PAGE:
With friends and family often joining the Walker crew on their weekend getaways, the family outgrew the tiny trailer within the first year, so they sold it and quickly upgraded to a bigger model with pop-outs to make the trailer feel instantly larger. With the help of his notification system, Sean set his sights on a 2012, 31-foot trailer in a Riverside RV park. “It was smelly and gross, but I saw the potential,” he says. And he only paid $14,000 for it, but put more money and work into this one.
They wanted each of the three kids to have their own bed, so Sean constructed an L-shaped bunk over a twin bed with lots of play space underneath. He shortened and centered the wall that sectioned off the master bed so that it still provides privacy but allows for easier access in and out of that space.
The Walkers also learned from previous mistakes. Instead of the sticky laminate flooring they put down in their first trailer, which shifted every time the camper moved, they opted for inexpensive click-together laminate planks that resemble oak. They installed faux shiplap in the main living and dining areas. Sean and Brianne shopped for vanities and fixtures intended for residential use and made modifications—converting 120-volt lights to 12-volt, trailer-friendly lighting, for instance—to make it feel more like a designed space than a standard recreational vehicle. “The lightweight items made specifically for RV interiors are mostly cheesy and not great looking,” Sean says.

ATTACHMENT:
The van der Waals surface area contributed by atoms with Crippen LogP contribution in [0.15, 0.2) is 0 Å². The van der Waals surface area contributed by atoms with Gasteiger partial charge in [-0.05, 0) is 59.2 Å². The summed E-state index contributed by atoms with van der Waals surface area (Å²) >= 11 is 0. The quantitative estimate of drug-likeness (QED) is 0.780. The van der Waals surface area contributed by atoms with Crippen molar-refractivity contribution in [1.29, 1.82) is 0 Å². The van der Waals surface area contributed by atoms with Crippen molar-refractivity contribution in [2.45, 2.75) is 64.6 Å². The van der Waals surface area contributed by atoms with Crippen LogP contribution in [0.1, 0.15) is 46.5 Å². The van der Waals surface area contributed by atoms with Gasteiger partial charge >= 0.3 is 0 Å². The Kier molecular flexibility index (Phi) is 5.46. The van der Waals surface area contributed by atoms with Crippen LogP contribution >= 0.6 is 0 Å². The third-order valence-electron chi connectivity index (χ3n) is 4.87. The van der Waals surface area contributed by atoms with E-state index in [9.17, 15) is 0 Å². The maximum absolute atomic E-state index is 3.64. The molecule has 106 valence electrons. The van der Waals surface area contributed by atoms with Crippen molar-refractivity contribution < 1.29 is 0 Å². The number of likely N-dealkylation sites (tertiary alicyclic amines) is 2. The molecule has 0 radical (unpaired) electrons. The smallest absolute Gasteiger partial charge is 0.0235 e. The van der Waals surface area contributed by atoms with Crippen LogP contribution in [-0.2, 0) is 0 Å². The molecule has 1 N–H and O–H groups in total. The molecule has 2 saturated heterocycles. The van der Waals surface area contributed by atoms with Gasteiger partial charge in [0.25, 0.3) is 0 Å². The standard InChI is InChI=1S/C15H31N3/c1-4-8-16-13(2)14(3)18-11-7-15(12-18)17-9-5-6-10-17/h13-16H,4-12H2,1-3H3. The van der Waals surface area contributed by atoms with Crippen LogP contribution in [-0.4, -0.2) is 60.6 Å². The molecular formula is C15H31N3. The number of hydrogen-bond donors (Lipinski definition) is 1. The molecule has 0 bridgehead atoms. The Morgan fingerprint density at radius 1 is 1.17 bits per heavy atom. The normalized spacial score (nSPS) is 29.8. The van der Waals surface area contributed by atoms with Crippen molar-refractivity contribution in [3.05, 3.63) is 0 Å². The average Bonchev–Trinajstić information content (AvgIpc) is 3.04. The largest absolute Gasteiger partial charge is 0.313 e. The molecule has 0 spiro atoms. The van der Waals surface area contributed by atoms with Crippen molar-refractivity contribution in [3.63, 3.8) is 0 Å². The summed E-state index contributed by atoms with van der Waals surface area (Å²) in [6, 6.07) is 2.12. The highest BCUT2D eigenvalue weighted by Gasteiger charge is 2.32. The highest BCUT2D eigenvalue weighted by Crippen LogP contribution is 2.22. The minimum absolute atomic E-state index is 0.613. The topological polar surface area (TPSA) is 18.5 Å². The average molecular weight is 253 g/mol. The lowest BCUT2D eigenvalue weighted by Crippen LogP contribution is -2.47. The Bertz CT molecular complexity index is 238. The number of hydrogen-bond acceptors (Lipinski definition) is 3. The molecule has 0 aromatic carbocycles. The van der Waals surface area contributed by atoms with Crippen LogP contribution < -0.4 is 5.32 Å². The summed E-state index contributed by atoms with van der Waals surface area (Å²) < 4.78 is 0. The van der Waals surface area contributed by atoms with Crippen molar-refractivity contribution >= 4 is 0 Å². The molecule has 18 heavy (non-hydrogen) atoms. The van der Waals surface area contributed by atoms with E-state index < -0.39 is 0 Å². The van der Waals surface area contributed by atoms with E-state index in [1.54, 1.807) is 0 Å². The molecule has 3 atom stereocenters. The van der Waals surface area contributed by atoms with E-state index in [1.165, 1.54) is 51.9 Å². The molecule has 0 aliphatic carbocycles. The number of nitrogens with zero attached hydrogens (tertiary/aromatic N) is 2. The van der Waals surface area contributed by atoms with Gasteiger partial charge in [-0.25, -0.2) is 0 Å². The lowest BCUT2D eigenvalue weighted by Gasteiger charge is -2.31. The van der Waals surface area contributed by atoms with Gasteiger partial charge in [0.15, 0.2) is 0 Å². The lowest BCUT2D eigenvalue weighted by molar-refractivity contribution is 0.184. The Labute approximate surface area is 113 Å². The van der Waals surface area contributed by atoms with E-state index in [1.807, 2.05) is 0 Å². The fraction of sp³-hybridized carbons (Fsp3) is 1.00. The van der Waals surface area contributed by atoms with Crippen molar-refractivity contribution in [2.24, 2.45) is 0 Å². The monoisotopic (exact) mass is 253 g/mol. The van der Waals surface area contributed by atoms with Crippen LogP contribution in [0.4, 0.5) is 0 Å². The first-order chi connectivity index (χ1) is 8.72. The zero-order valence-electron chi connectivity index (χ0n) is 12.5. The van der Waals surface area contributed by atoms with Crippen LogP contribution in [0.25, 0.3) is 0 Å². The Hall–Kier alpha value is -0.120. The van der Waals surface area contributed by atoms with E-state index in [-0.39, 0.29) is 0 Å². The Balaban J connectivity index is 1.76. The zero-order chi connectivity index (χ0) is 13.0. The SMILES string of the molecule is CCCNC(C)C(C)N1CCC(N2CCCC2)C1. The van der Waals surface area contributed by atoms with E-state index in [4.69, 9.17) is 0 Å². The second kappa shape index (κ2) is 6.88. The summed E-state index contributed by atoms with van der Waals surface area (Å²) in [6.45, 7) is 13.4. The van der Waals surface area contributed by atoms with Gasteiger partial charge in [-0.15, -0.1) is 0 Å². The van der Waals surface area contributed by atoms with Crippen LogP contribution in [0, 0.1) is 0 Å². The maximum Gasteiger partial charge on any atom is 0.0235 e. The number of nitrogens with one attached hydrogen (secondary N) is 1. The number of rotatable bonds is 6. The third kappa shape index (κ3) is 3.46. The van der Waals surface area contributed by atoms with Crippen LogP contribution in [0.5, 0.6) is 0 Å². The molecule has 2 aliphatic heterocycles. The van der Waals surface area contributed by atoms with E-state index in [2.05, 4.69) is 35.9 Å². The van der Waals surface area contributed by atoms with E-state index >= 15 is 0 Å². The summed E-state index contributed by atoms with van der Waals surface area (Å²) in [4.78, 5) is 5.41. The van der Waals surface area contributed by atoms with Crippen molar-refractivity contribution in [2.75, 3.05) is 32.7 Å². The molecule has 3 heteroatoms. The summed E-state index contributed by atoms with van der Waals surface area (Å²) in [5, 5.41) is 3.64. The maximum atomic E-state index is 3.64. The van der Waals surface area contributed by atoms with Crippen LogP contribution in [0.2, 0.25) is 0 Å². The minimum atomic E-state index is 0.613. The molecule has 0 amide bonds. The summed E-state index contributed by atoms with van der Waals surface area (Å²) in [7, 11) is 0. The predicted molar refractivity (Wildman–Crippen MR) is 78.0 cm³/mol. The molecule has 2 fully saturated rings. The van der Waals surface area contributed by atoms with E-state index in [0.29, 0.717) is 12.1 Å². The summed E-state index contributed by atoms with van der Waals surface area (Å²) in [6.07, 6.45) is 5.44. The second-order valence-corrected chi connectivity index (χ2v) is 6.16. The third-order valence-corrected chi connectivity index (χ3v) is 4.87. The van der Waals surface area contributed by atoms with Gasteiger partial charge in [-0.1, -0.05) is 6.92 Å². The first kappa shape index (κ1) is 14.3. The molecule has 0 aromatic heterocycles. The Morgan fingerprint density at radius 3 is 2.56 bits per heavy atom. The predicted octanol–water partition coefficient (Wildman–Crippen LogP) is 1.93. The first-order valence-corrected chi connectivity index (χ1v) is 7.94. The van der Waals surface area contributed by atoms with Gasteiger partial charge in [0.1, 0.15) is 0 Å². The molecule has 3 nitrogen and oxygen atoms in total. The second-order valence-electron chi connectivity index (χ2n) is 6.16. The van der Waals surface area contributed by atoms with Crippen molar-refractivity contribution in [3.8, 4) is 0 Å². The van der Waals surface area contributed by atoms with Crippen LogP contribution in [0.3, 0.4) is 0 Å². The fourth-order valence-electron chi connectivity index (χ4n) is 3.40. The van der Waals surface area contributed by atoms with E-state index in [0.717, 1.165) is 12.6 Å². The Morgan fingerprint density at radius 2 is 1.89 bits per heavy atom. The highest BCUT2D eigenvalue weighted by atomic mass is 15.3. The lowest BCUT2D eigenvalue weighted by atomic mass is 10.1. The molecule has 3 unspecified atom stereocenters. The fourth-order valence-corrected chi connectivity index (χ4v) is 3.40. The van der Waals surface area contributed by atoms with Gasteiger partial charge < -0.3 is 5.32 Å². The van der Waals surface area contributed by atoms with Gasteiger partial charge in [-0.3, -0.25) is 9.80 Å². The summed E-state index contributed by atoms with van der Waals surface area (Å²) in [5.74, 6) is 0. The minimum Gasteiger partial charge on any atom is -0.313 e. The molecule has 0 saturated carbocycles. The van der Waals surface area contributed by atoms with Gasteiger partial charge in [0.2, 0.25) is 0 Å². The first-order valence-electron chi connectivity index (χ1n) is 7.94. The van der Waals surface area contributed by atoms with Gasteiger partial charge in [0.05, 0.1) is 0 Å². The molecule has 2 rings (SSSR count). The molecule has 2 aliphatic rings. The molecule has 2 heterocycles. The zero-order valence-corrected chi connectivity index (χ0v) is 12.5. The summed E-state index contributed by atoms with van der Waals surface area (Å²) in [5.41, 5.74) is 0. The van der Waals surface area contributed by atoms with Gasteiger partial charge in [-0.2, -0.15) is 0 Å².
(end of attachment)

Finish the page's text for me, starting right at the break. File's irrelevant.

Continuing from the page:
Existing drab shower-and-tub tile posed quite a challenge. Sean and Brianne used peel-and-stick subway-looking white tiles in the kitchen, but worried they wouldn’t adhere on bathroom walls exposed to more moisture. After lots of research, Sean found an appliance epoxy that required sanding and harsh fumes but worked to make the dingy cream tiles sparkle.
The completed project started getting some attention. “Friends made comments and started asking if we’d consider letting them use it when they camped,” Sean says. Word spread, and friends of friends began asking to rent the camper, and the business sort of organically took shape.
With the demand so high, however, Sean and Brianne found it difficult to fit their own family camping excursions into a rapidly filling calendar.